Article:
24 Traditional Games of India With Names

24 Traditional Indian Games With Names

Sports and games have always been an integral part of India’s rich culture and history. Sadly, today’s kids are so engrossed in playing video games that traditional games like Pallanguzi, Lippa, Kabaddi, Gilli-danda have been completely forgotten. Gone are the days when kids simply couldn’t wait to go out and play a few rounds of Pithoo or Kith-Kith (Hopscotch) with their friends. The reduction in physical activity has given rise to a host of health issues in kids. Therefore, reviving traditional games will provide a host of health benefits. In this article, we will discuss both indoor and outdoor traditional Indian games. This will hopefully encourage little ones to play traditional games of India more often and keep traditions passing down from generation to generation. 

What Are Traditional Games?

Traditional games are simply games which have been an important part of our culture for decades. These are often passed down from one generation to another. 

What Is The Importance Of Indian Traditional Games?

Indian Traditional Games teach us a lot of essential day-to-day things like :- 

  • Help children learn how to count
  • Boosts memory and observation skills
  • Improves hand-eye coordination
  • Allows you to make meaningful choices
  • Fosters team spirit
  • Teaches strategy-building
  • Improves aim and focus
  • Improves body coordination

Indian Traditional Indoor Games

We can play some games indoors whilst others are played outdoors. Both are equally enjoyed and can be played with a varying number of players. In this section, we will talk about some Indian traditional indoor games. Some of the traditional Indian indoor games are:

1. Chaupar/Pachisi

Pachisi, a board game, was quite popular in ancient India. The game finds its mention in the Mahabharata. Akbar and his descendants also played this game. It involves two to four players who strategise their pawn’s moves on a piece of cloth designed in the shape of a symmetrical cross to win the game.

Chaupar is also a board game which was invented around the 4th century. It includes two to four players who use cowry shells and wooden pawns to plan their manoeuvres and win the game. The contemporary version of Pachisi/Chaupar is Ludo which you might have played in your childhood.


2. Pallankuzhi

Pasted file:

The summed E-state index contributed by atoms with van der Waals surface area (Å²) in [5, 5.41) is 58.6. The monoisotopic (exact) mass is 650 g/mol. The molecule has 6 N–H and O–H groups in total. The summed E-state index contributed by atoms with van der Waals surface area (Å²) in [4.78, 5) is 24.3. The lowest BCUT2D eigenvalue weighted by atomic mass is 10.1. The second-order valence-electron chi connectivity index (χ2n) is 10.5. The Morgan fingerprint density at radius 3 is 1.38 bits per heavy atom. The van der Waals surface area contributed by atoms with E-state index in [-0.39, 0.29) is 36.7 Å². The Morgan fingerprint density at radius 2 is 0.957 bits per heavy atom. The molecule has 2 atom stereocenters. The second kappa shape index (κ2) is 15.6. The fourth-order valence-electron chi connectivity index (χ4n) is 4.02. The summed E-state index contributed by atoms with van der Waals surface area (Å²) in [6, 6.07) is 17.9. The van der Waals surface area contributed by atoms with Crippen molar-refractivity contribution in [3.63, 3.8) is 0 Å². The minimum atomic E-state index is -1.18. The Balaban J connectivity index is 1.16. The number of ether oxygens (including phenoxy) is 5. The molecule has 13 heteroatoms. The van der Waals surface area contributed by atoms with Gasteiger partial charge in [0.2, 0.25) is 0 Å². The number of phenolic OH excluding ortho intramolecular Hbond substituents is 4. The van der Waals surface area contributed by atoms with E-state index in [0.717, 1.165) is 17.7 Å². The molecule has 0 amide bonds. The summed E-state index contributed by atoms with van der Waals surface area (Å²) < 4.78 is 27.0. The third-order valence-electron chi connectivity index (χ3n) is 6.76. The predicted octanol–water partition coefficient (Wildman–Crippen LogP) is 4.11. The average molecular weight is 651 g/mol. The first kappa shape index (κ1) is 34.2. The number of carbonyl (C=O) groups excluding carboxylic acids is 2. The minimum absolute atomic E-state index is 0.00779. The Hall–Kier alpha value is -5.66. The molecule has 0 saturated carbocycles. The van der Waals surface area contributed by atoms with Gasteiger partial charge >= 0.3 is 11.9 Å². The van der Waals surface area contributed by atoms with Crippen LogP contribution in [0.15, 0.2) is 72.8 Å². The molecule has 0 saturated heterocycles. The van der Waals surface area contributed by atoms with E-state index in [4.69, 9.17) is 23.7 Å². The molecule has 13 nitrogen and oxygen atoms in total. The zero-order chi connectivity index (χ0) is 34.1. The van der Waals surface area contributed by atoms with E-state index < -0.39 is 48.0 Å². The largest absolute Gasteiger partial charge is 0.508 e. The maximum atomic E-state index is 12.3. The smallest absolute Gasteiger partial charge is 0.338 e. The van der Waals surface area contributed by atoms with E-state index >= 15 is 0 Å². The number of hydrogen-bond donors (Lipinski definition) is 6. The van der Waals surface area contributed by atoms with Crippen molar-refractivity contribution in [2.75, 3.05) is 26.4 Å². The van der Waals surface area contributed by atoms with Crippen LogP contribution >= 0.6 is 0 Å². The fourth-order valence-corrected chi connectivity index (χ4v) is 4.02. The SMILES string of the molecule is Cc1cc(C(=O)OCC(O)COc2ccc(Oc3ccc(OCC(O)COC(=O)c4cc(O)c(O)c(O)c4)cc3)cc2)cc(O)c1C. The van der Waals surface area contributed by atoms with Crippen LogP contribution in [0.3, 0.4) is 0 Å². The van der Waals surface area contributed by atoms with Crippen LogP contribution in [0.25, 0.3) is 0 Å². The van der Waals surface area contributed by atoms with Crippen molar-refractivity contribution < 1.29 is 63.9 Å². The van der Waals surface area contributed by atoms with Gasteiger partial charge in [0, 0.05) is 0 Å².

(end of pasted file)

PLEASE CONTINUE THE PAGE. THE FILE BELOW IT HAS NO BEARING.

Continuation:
It is one of the famous games which was played in ancient South India. Pallankuzhi is believed to have originated in Tamil Nadu and later spread to other places like Andhra Pradesh, Karnataka, Kerala, and even Malaysia and Sri Lanka. Variations of the game are called Kuzhipara in Malayalam, Ali Guli Mane in Kannada and Vamana Guntalu in Telugu. The game includes a rectangular board, divided into two horizontal rows and seven vertical columns. Thus, there are 14 cups on the board and 146 counters. Usually, cowry shells or tamarind seeds function as counters. Two people can play this game at a time.

3. Gutte/Five Stones

Gutte is a fun game can be played by both adults and kids. It generally requires five pebbles or small stones. There is no limit on the number of players who can play this game at a given time. The player needs to spin a stone up in the air and gather the remaining stones lying on the floor with one hand without allowing the one in the air to fall to the ground. Next, the player has to throw two stones up in the air and collect the rest and so on. The player who finishes eight steps in the minimum number of tries is the winner.

4. Lattoo

Spinning top or Lattoo is a popular game in Indian villages even today. This simple game has been in existence since 3500 BC. At the beginning, tops were made of clay. Later, wooden tops began to be used. Today, coloured and designer tops are also available. There is a string which helps to spin the top and also to lift up the spinning Lattoo. Two or more players can play this game. All the players wrap their tops with the string and then unwind it by pulling the string, making the top rotate on the ground. The players need to pick the top with the string as fast as they can. The player whose top spins the longest is declared the winner.


5. Antakshari

Antakshari is an entertaining Indian desi game is often played by grown-ups and children alike. It originated in Indian and is now played worldwide with alterations. Variations can be made to the original idea to suit the occasion such as family gathering, weddings, parties, etc. To play this game, two teams are made. One team sings a song, typically a Bollywood song. The other team has to sing a song beginning with the last consonant of the song sung by the first team. Both the teams keep taking turns until one can’t think of a song and thus loses.

6. Kalaney Belaney